History

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The Great Eastern Ranges Initiative began its journey with a small team in the (former) NSW Department of Environment and Climate Change with funding from the Environmental Trust of NSW. Surveys and satellite mapping were used to identify five priority regions within NSW in which the initial onground works were focused.

In July 2010, GER’s leadership was transferred to a coalition of five NGO’s (Office of Environment & Heritage, National Parks Association of NSW, Greening Australia, OzGreen and Nature Conservation Trust of NSW). These Lead Partners provided the high level vision, governance, strategic planning and policy needed to position GER to fulfil its national vision and to persist beyond the initial funding stage. A small central team assisted to maintain essential national functions such as co-ordination, science and communications.

The NSW Environmental Trust continued to provide crucial funding for GER during this time, investing over $11 million between 2007 and 2014.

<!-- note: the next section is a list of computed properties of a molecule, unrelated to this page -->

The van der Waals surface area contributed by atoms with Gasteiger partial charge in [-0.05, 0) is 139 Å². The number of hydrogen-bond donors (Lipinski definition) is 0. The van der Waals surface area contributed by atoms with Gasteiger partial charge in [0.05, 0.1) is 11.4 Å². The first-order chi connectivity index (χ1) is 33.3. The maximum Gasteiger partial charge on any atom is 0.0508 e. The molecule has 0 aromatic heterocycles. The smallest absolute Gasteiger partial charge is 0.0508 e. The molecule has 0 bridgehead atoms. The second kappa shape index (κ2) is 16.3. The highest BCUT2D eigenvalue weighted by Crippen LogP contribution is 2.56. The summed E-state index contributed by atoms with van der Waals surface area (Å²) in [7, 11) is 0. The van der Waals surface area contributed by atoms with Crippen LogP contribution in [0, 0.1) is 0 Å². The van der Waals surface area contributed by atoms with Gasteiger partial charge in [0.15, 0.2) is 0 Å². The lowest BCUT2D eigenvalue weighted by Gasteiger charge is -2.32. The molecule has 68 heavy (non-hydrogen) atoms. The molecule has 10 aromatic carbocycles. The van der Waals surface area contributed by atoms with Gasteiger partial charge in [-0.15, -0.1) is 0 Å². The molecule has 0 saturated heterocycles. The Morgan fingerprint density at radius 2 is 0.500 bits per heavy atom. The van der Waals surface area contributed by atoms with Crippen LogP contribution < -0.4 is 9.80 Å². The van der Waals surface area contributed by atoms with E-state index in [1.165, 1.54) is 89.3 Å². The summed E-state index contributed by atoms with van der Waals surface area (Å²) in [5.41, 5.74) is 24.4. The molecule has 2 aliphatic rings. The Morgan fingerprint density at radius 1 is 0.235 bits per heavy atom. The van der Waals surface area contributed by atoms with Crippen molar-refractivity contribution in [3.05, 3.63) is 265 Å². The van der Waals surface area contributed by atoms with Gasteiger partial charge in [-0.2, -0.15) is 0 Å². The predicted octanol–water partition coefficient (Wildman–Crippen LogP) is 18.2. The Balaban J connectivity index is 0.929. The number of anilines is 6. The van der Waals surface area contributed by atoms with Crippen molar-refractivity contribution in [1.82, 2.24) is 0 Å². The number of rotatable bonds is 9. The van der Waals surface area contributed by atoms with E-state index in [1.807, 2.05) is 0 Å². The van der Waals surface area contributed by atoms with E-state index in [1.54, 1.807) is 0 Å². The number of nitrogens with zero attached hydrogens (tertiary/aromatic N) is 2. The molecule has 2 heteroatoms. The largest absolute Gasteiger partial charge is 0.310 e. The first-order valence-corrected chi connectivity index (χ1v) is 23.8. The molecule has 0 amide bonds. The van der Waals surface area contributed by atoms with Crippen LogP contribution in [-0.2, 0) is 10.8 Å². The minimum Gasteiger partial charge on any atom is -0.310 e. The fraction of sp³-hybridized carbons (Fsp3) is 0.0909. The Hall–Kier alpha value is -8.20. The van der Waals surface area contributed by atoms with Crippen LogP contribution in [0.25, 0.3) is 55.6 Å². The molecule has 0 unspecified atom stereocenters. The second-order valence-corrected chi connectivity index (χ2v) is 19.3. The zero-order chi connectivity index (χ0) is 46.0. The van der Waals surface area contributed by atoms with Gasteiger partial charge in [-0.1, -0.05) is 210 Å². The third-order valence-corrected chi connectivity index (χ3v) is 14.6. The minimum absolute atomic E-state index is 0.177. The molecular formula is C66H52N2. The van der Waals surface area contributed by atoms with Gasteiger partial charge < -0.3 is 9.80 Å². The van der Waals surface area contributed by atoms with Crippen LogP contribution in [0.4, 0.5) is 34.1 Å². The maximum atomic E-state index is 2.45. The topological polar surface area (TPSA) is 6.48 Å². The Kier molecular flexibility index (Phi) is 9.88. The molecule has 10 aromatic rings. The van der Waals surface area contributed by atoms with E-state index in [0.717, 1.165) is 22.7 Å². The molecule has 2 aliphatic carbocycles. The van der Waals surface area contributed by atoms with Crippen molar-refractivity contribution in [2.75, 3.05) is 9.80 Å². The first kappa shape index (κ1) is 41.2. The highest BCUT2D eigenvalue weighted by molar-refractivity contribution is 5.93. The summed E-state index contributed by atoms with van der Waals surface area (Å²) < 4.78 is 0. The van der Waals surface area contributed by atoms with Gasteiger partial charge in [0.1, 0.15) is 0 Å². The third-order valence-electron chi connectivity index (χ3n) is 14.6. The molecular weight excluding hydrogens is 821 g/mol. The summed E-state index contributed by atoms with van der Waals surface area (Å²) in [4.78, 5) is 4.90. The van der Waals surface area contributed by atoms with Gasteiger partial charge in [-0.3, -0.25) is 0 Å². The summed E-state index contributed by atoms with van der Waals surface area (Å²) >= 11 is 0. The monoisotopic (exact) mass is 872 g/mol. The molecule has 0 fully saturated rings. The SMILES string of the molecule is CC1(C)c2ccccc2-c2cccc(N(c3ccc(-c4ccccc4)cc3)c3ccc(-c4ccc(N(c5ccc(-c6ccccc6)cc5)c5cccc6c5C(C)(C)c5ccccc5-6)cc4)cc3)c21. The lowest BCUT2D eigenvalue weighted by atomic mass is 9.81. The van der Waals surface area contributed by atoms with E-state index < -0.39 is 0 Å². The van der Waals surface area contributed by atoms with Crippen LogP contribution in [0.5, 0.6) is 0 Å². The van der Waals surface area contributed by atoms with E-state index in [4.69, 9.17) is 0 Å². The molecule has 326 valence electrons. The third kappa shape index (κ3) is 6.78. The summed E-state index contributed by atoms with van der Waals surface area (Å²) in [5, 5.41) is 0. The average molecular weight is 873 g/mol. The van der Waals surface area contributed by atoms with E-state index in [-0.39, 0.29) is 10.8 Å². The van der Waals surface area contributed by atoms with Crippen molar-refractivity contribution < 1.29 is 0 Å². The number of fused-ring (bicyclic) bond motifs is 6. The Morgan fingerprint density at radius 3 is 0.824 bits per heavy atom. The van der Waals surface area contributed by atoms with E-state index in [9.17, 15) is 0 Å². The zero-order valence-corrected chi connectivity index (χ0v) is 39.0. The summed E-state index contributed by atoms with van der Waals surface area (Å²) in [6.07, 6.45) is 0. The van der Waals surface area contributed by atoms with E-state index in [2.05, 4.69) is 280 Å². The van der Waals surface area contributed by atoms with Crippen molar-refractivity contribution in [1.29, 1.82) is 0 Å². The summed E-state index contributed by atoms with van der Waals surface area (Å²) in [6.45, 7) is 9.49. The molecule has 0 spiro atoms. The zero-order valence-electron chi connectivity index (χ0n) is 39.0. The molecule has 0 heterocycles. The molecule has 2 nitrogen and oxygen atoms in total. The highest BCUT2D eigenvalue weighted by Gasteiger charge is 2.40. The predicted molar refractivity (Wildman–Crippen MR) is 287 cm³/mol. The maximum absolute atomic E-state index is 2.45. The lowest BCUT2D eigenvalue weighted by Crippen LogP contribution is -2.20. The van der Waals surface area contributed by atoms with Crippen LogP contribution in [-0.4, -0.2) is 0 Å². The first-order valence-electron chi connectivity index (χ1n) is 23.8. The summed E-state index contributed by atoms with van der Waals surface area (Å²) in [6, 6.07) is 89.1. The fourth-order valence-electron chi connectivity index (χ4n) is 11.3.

In 2012, GER influenced the development of Australia’s ‘National Wildlife Corridors Plan’, a world-leading policy developed to link broader community involvement in landscape conservation.

Between 2013 and 2015 there was an increasing focus on building on existing partnerships and projects. The original five Regional Partnerships grew to ten encompassing a network of more than 250 national, state and regional organisations with a presence across four states and territories.

In 2015 the NSW Government announced investment of $8 million for bush regeneration in the Great Eastern Ranges as part if its co-branded ‘Bushconnect in the GER’ program. The program has invested in 15 projects throughout the Ranges in NSW, enabling our regional partnerships and other local consortia to plan and deliver projects lasting for the next 10 years. In addition to project funding, the Government has also provided $300,000 to June 2017 to assist the GER in developing its next generation strategic plan and investment strategy.

Today, GER has grown to become one of the world’s largest conservation projects, achieving significant results across the length of the Ranges.

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